2010.Oct.18 Monday · 8 comments

in Restaurants

“It requires only two things to win credit for a miracle: a mountebank and a number of silly women.”

– Marquis de Sade

A bit over three years ago, I reviewed what was to become one of my favorite restaurants in the city, Almanza – I loved the food, the ambiance, the service, and enjoyed, over time, getting to know the chef, Martín Baquero, a bit. Until the point when it closed in early 2009, I made it a point to eat there once every few weeks. Then, it was gone. I heard rumors that he was going to be re-opening here in Recoleta, and, indeed, at some point last year, he did, opening the doors on El Almacén de los Milagros, at Av. Quintana 210, 4814-0533 in the space that had been La Despensa, another little gem that disappeared too quickly. [Closed]

I stopped by a few times, thinking about eating there, but Martín was never to be found, and at some point, one of his staff admitted to me that he simply isn’t – he moved to neighboring Uruguay, and spends his time there, occasionally checking in on the restaurant. Somehow, that left me less interested. But sooner or later I was bound to get around to the place, and recently did. It is, for me, a truism that an absentee chef generally leads to a lack of consistency and/or quality. Not always, sometimes the sous chef, or chef de cuisine, left in charge, shines and becomes known for their own creativity. But not often.

El Almacen de los Milagros - canneloni
My problem here is that I find myself in the position comparing and wanting to like the place as much as I liked Almanza, and I simply don’t. The ambiance is not near as nice, though it is still a pretty little place. The service is just as good, just as friendly, and just as efficient. The food, well, here’s where it gets hard. I didn’t really try much of it. In fact, all I had was his signature amuse bouche of rabbit pate, still delicious and a nice start, and one really, really, average pasta. It was bland – canneloni filled with a ricotta, walnut and herb stuffing, topped with melted cheese and mushrooms – and devoid of seasoning. Not at all the quality of the food that I used to dine on with delight at Almanza.

So why didn’t I try more? That’s easy. The place is expensive. I should make that EXPENSIVE. Appetizers run 40-50 pesos, main courses, like the pasta, run 60-80, and desserts run 30-40. That makes a three course meal, before the high prices of wine, bottled water, and a ridiculous 10 peso/person “cover charge”, 150 pesos – with those things thrown in, even just a glass of the house wine, it tops 200. And that’s for lunch. Bluntly, I didn’t have the money with me, and I’m not sure that I’m quite up for going back and giving it a shot at those prices. True, the one tasteless pasta could have been a fluke – I did ask for salt and pepper and received both, which helped, but interestingly, no one asked if I liked the dish, the one chink in the otherwise flawless service. It’s possible that once again this place could be one of my favorites in the city were I to have tried something else, or were I to in the future – the question is, at those prices, and with the chef whose name is on the door in absentia, even if he is a friend, will I?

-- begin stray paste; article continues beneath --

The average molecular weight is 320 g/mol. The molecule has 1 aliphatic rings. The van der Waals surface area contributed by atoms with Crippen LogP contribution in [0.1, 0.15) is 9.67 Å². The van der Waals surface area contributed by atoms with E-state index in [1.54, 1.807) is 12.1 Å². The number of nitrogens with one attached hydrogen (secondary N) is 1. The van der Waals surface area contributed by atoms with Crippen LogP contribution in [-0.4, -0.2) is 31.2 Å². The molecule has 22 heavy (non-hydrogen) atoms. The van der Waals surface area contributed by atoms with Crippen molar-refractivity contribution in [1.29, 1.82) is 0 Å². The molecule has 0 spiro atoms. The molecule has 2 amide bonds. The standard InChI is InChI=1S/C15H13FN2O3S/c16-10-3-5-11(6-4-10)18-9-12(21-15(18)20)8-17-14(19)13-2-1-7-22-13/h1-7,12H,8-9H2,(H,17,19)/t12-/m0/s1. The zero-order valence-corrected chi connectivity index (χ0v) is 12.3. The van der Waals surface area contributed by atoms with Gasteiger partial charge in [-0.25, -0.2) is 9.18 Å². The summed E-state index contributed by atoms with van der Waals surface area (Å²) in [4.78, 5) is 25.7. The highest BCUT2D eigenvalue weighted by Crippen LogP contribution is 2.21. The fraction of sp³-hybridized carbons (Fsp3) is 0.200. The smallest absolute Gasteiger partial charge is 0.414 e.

(I would note, in my 2007 review linked above for La Despensa, that I commented on it getting pricey for the ‘hood, so perhaps this is just a trend for a neighborhood that is known for its wealth….)


{ 6 comments… read them below or add one }

Michael October 24, 2010 at 11:14

This is one of my favorite restaurants in BA…I am a little surprised by your critique. I mean, the prices of everything in that neighborhood are high compared with elsewhere in the city. My experience was that the food and service were excellent and the wine list one of the finest and extensive of any in BA. I would suggest you return (with more cash) and try it for dinner.

dan October 24, 2010 at 12:14

I was surprised as well, given how much I’ve liked Martín’s food at his previous location – and as noted, the service was indeed excellent. I also obviously only tried one dish, and it might, as I noted, not have been representative – but, it was served, and though it was acceptable, it wasn’t remotely a great dish, whereas at his previous spot, I never had anything I didn’t love – you can even look at my writeup of Almanza and see a marked difference in just basic presentation. I do think when a truly exceptional chef is no longer working in his kitchen it does have an effect – it may be that that particular day someone cut some corners, but the dish was the dish, and someone in the kitchen should have done something as simple as taste the sauce and filling to see if they had been seasoned properly – they hadn’t.